Review of ‘On the Verge’


By Nikki Packham. Review night:- Saturday 25th January

I love the Bar Shows – I love watching them, directing them and acting in them, so it was with real pleasure that I walked into the BLT Bar on Saturday night and saw the colourful items and posters adorning the walls, beams and pillars that make up the set for each production.  I knew next to nothing about this play – only that it concerned three Victorian ladies who loved travelling to exotic places, usually alone.  This time they were sharing their experience of past travels and attired in what I call dun-coloured skirts, shirts and boots, were excitedly looking forward to this next adventure into, what they called “Terra Incognita”.  This was translated in the programme as the Unknown Land, though I feel it translates better as the Hidden Land, meaning that the future is normally hidden from us, until we experience it of course.

Complete with pith helmets and provisions, scorning Sherpas and men of any kind, they wielded machetes whilst regaling each other proudly with stories of their former encounters with wild men and animals.  I did find them a tad irritating when they were trying to ‘top’ each other’s tales, but on reflection, this was probably the reaction wanted by the American author.  Yes, these women were Americans, each with their own specialty and each with their own personality.  The three actresses playing them were clearly very much at home with each other and confident in their dialogue and personas.  I did have a slight problem with some of the names of people that were clearly American and of whom I had never heard, but when one of them found a badge entitled” I like Ike”, I was on much firmer ground!

The play took us on an extraordinary journey through jungle, rivers, over bridges, into snow-capped terrain and ironically, encounters with men – well one man playing a wonderful array of characters.  Though it seemed they were all for women’s liberation, these females were still affected by the male of the species, and his introduction to the action made the play more satisfying for yours truly. Paul Baker brilliantly captured the essence of each part he played, from a cannibal who had taken over the persona of his latest victim, the Yeti, (I loved the snowballs), the Chinese fortune teller, the rather dim and insular gas station attendant, through to the nightclub owner, who swept Fanny (Sarah Kidney) off her feet in 1955 America.

This land the three travelled through was, perhaps because of their yearning to learn more of life, a time-travelling land, hence the artefacts displayed from different decades.  Their collective yearning to experience life outside their world, gave them the ability to formulate words and describe these “trophies” which hadn’t been invented in their lifetime. I particularly loved their delight in whisking with the hand whisks! Also, the red cushion thrown down to represent their campfire!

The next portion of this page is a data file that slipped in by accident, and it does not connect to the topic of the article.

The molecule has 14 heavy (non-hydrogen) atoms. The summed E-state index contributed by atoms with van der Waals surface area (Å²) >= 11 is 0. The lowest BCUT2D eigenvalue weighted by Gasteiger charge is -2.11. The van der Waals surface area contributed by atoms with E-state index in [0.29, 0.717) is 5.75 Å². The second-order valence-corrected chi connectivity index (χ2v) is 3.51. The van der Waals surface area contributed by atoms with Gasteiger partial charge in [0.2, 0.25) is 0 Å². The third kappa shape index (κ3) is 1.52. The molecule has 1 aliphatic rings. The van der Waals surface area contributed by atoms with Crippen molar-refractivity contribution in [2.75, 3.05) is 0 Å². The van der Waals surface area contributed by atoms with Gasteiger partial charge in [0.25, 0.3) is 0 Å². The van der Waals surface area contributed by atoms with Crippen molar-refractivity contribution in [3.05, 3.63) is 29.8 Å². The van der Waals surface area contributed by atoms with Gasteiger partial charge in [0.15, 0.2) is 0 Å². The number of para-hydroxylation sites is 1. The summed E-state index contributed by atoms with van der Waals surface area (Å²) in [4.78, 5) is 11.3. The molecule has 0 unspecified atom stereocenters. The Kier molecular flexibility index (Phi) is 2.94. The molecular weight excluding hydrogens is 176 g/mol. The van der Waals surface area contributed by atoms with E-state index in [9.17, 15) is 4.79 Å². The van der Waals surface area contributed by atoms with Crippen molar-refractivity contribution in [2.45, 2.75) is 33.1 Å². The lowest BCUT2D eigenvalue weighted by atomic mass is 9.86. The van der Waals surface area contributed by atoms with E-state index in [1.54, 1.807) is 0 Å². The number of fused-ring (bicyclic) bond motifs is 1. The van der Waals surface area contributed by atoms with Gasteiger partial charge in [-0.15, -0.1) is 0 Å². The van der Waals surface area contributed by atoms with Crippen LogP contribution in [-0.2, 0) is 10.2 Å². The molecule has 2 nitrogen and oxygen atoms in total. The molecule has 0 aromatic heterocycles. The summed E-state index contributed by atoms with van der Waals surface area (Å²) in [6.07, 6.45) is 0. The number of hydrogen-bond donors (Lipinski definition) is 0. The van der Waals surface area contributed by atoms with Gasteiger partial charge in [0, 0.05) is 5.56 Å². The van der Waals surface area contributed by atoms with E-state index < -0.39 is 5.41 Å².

Jane Buckland moved her cast effortlessly in and out of this tiny space and her set design was a master stroke, as were the announcements of each scene, (or journey along the way) and the appropriate jungle noises and modern songs – well to 1955 – designed by Simon Tyrell-Lewis. Emma Christmas manages every time to illuminate this space with her magic touch, that creates so much atmosphere. Kerstin Beard’s costumes were absolutely right for each period and she brought colour and magic to Paul’s costumes.  His quick changes were helped by Kirstin too.

I know how hard it is to put on a show in this space and credit must be given to Richard Gissing, as set constructer, Laura Jordan, Michelle Ashton and Pat Jones, who sourced these incredible props and last, but by no means least, Holly March who stage managed and operated sound and lights.

Jane had a cast who managed to imbue this wordy play with humour, pathos and actual fun.  They brought the highbrow to us poor mortals in understandable chunks and I salute them.  Megan McGery as Alexandra exuded energy and vivacity and I really believed she was meant to be in the 1950s world of the Beach Boys.  Sarah Kidney as Fanny made us feel her reluctance to embrace the future, but we shared the magic she felt as, discarding her Victorian clothes, she blossomed into the full-skirted feminine 50s icon and waltzed away with her nightclub owner.

Jessica Webb as Mary, the natural leader, serious and scorning the wearing of trousers by women, was never going to embrace one decade over all others and Jessica was perfectly cast as the only one of the three that, having thrown off – literally – her skirt, revealing trousers, prepared to march off into whatever future beckoned. Her speech that ended the play was beautifully expressed and I truly felt that she was willing to be on the verge of any future, anywhere.

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